The UK Government's Draft Investigatory Powers Bill is a missed opportunity to bring much needed clarity to the security agencies' intrusive capabilities", a joint parliamentary committee reported today.
Ahead of the separate report by the joint committee providing formal pre-legislative scrutiny of the draft bill, the Intelligence & Security Committee has published its views on those aspects of the bill that relate to the agencies' investigatory powers.
The committee supports use of such powers where necessary and proportionate, and the Government’s broad intent to provide greater transparency around those powers through new legislation. However, while the draft bill incorporates a number of earlier recommendations by the committee, it is "disappointing" that the various powers and authorisations will remain scattered through different pieces of legislation and that the draft bill therefore fails to provide a comprehensive legal framework. "In our view this is a missed opportunity", the report states.
In particular it calls for an entirely new part in the bill dedicated to overarching privacy protections. These should "form the backbone of the legislation", ensuring that privacy is integral to the approach rather than an add-on, with the exceptional powers in the bill being built round this. At present the draft bill "adopts a rather piecemeal approach, which lacks clarity and undermines the importance of the safeguards associated with these powers".
Major changes are also recommended in three areas: equipment interference, bulk personal datasets, and communications data.
On equipment interference, all IT operations should be brought under the same legislation, with the same authorisation process and the same safeguards. No sufficiently compelling evidence has been produced as to why bulk equipment interference warrants are required: in the committee's opinion, targeted warrants can be drawn sufficiently broadly that a separate "bulk" warrant is unnecessary.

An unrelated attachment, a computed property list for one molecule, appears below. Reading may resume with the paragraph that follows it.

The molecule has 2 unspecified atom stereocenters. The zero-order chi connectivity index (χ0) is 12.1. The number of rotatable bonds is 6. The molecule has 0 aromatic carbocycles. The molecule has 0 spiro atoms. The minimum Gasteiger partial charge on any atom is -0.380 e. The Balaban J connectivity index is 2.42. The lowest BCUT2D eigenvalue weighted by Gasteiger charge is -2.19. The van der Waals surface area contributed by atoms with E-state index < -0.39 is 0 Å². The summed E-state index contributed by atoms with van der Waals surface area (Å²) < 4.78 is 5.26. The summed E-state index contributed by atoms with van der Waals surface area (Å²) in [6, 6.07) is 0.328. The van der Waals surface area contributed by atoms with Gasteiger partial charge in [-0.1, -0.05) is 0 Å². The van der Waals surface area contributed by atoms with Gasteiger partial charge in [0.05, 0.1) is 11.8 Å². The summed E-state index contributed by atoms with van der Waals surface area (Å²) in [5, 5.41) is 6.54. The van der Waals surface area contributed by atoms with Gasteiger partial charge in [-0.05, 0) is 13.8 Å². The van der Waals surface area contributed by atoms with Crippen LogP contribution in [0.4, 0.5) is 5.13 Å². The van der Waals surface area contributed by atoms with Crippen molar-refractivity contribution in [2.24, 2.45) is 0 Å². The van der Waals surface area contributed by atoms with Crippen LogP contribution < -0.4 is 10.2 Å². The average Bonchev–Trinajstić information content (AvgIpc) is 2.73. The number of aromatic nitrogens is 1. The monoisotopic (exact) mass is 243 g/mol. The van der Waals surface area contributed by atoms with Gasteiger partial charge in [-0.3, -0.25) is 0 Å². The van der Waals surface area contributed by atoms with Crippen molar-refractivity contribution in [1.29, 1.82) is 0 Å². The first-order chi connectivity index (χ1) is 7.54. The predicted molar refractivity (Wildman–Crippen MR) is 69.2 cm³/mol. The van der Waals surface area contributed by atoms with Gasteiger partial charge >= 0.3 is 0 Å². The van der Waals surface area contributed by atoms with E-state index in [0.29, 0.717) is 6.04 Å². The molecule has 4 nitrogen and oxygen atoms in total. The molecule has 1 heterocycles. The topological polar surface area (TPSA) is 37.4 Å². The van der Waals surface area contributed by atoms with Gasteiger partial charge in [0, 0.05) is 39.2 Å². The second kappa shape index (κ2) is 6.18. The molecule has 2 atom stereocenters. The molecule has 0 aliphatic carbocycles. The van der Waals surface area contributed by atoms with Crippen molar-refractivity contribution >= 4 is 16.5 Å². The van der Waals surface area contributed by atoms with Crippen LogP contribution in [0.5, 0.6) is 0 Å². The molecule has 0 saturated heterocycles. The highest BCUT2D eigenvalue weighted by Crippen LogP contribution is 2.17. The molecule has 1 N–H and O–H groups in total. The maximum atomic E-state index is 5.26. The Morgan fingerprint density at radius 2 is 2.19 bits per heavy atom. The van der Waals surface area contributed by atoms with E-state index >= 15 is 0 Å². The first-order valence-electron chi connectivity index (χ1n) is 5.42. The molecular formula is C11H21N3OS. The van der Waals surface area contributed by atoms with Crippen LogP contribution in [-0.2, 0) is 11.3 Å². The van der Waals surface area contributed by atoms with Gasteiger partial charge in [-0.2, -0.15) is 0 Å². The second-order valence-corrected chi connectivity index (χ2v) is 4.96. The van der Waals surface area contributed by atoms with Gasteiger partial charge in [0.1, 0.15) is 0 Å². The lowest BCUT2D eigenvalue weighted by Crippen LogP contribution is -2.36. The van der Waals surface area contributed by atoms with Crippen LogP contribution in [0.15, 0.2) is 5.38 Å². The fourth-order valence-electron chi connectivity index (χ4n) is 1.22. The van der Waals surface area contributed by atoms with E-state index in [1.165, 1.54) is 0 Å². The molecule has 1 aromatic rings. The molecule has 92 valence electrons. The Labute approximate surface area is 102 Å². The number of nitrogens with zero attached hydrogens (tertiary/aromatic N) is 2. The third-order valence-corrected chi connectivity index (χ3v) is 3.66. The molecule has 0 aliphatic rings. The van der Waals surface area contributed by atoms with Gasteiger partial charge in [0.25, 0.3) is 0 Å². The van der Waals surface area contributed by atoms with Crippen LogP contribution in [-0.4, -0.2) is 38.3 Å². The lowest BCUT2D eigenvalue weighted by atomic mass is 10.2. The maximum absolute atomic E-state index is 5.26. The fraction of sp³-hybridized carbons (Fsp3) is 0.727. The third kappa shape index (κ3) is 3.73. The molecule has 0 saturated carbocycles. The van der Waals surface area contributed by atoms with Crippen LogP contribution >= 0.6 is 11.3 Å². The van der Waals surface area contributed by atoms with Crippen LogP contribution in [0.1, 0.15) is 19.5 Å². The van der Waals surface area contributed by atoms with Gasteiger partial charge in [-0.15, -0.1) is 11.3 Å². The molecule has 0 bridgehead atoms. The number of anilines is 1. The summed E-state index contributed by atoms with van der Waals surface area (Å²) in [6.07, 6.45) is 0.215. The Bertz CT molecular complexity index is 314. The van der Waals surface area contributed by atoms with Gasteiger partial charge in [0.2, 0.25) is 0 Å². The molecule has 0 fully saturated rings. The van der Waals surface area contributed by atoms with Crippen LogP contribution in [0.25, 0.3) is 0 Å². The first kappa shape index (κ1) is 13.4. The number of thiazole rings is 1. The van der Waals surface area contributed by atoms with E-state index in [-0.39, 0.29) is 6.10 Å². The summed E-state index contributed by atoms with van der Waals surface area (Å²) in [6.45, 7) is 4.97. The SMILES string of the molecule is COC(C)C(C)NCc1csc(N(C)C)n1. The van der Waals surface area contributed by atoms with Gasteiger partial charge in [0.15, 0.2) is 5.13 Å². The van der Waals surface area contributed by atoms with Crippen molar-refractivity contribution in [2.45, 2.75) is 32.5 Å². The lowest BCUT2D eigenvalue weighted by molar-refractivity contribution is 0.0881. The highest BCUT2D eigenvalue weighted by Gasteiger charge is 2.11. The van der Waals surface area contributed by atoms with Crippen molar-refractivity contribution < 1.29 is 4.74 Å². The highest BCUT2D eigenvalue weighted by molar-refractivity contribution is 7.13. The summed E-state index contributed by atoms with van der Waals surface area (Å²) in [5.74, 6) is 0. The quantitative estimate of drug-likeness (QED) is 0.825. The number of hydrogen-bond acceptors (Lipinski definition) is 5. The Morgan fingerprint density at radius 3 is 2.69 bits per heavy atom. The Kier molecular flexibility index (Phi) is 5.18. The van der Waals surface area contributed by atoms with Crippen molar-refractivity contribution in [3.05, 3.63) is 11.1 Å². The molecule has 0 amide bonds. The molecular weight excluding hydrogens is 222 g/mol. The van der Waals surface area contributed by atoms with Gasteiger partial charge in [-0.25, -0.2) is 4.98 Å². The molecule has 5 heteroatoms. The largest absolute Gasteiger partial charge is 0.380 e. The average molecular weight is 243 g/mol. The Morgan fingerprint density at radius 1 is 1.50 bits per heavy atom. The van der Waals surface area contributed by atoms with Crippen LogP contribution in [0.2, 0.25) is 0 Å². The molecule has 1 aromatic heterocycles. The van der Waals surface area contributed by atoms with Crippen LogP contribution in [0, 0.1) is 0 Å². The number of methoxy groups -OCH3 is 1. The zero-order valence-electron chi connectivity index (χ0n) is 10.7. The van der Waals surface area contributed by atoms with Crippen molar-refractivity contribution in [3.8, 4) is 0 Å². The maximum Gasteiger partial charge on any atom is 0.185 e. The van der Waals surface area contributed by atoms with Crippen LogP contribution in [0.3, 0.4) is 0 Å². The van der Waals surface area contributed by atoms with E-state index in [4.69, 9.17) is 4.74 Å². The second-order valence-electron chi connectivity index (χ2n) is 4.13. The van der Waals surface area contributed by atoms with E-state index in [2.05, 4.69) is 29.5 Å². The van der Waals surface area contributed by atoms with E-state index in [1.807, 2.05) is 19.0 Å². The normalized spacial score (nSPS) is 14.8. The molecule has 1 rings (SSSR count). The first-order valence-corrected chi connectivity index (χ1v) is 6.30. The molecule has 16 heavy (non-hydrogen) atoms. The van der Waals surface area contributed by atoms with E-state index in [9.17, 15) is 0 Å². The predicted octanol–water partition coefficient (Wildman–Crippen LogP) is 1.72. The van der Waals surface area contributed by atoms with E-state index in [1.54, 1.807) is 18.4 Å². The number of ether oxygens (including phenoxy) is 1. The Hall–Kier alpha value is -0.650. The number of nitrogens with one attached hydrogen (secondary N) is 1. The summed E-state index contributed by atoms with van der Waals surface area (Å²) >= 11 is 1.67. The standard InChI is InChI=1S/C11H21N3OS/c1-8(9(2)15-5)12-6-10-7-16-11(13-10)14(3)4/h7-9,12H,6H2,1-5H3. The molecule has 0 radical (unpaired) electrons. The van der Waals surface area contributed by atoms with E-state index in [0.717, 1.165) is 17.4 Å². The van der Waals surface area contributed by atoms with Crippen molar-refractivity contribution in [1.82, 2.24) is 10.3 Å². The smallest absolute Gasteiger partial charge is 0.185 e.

Regarding bulk personal datasets, as a general principle the committee consider that class authorisations should be kept to an absolute minimum. Given that each such dataset potentially contains personal information about a large number of individuals, the majority of whom will not be of any interest to the agencies, the committee considers that each dataset is sufficiently intrusive that it should require a specific warrant and class bulk personal dataset warrants should be removed from the legislation.
As for communications data, the approach to examination of data is "inconsistent and confusing". It is essential, the committee states, that the same safeguards are applied to the examination of all such data, however acquired, and these should be statutory rather than simply policy and good practice.
Other more specific matters are also highlighted, such as "operational purposes", timeframes and the extra-territoriality of the draft bill, which the committee believes require amendment if the legislation is to provide "the security and intelligence agencies with the investigatory powers they require, while protecting our privacy through robust safeguards and controls".
Committee chairman Dominic Grieve QC, the former Attorney General, commented: "Taken as a whole, the draft bill fails to deliver the clarity that is so badly needed in this area. The issues under consideration are undoubtedly complex; however it has been evident that even those working on the legislation have not always been clear as to what the provisions are intended to achieve. The draft bill appears to have suffered from a lack of sufficient time and preparation. Therefore while we are conscious of the time constraints upon the Government due to the sunset clause in the Data Retention and Investigatory Powers Act 2014, we would urge them to take time when bringing forward the new legislation in order to construct a comprehensive and clear legal framework for authorising the actions of the intelligence agencies."